The New Jersey
Department of Transportation (NJDOT)
Commissioner James Simpson wrote an
article on Complete Streets that appeared
in the May 2012 New
Jersey Municipalities magazine:
the road to educate local officials
about Complete Streets
When it comes
to Complete Streets, New Jersey is
leading the way toward safety for all
who share the road. The policy adopted
by NJDOT in 2009 has earned high praise
for New Jersey and is being used as
a model by other states as they craft
their own policies.
Administration is taking an important
step to advance the goals and objectives
of Complete Streets by educating and
encouraging local officials to extend
the reach of Complete Streets by adopting
their own policies.
announced a series of workshops throughout
the state, the first of which was held
last month in Essex County. These workshops
are being led by a dynamic team of
experts who have developed an educational
curriculum for local and county decision-makers
to learn about the benefits of adopting
their own Complete Streets policies
and how to design Complete Street improvements.
The workshops are being conducted at
twelve locations across New Jersey
this year. Invitation letters will
be sent out to community leaders in
every town in the
can expect to achieve a better understanding
of Complete Streets, the policy and
design issues, and how to create a
safer environment for all roadway users
in your communities. Participants will
learn that while Complete Streets policies
are not mandated by the Federal Highway
Administration (FHWA), it strongly
encourages states to embrace Complete
Streets ideals. In addition, FHWA now
mandates that bicycle and pedestrian
accommodations be considered in all
projects using federal funds.
The advantage of inserting a
dialogue about all street or
roadway users at the earliest
stages of project development
is that it provides the designers
and the engineers the best opportunity
to create solutions at the most
affordable price. It is easier
and far less expensive to build
it right the first time than
to have to retrofit a project
after it is built.
Complete Streets policy at the local
level can go a long way in raising
awareness among residents, elected
officials and the private sector. When
projects are proposed, pedestrian,
bicycle and transit accommodations
are no longer an afterthought – they
become an integral feature
of the overall investment plan.
The concept is gaining traction statewide.
Along with NJDOT, 26 municipalities
and one county in New Jersey have followed
suit with formal policies in place.
The goal of the workshops is to dramatically
increase those numbers.
NJDOT is confident that Complete Streets
policies will pay off in terms of
increased long-term safety
for all users of New Jersey’s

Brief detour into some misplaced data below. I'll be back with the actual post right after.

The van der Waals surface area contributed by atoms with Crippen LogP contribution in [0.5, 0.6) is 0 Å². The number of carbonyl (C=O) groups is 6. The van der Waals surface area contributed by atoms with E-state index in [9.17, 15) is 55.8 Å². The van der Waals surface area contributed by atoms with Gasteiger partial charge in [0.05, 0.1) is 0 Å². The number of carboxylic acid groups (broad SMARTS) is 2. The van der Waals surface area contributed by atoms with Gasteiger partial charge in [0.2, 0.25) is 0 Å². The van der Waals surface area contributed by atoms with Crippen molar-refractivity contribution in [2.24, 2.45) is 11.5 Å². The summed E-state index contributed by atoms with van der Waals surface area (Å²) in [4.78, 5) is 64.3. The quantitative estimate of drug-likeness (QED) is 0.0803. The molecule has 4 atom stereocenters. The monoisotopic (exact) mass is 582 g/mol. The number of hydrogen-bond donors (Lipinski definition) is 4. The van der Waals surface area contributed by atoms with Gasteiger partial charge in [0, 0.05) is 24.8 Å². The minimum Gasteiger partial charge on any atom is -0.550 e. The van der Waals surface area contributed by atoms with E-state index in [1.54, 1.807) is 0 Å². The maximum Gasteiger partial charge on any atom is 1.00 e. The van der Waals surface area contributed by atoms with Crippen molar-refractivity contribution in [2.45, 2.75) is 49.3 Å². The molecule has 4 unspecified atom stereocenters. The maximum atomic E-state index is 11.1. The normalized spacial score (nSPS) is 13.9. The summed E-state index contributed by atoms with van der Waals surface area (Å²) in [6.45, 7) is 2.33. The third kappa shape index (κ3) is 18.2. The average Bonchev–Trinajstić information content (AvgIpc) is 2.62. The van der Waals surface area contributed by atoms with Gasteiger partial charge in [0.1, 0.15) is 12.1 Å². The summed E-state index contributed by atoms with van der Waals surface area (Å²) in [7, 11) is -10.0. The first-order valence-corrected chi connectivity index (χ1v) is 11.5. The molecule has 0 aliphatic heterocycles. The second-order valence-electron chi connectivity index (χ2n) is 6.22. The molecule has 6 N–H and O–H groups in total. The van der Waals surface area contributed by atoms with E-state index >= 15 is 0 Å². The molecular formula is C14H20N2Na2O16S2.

roads. The investments we
make in good design now will
pay dividends for generations.
are seeing examples of Complete Streets
in our communities. You’ll notice
more and improved sidewalks,
better markings at crosswalks
to put motorists on alert,
bike paths where needed, intersection
improvements including countdown pedestrian
signals and accessible curb cuts at
crosswalks to accommodate the mobility
impaired. We need to build on this
However, it is equally easy to find
examples of streets and roads virtually
anywhere in the state that
would be safer and more
conducive to walking and
bicycling had Complete
Streets principles been
woven into the design.
not trying to find fault
with designers and planners
of yesteryear who might
not have imagined the intensity
of development that would
arise along what were once
Today we understand the
unrelenting nature of pressure
on our land and roads.
Complete Streets policies
at all levels of New Jersey
government will help us
build a network of streets
and roads that promotes
safety and efficiency.
I urge local government
officials to join us at
these workshops and take
an active role in adopting
A good complete streets policy:
Includes a vision
for how and why the community wants
to complete its streets.
that ‘all users’ includes
transportation passengers of
all ages and abilities, as
well as trucks, buses, and
connectivity and aims to
create a comprehensive, integrated,
connected network for all modes.
to both new and retrofit projects,
including design, planning,
maintenance, and operations, for
the entire right of way.
exceptions specific and sets
a clear procedure that
approval of exceptions.
the use of the latest and
best design standards while
need for flexibility
in balancing user
solutions compliment the context
with measurable outcomes.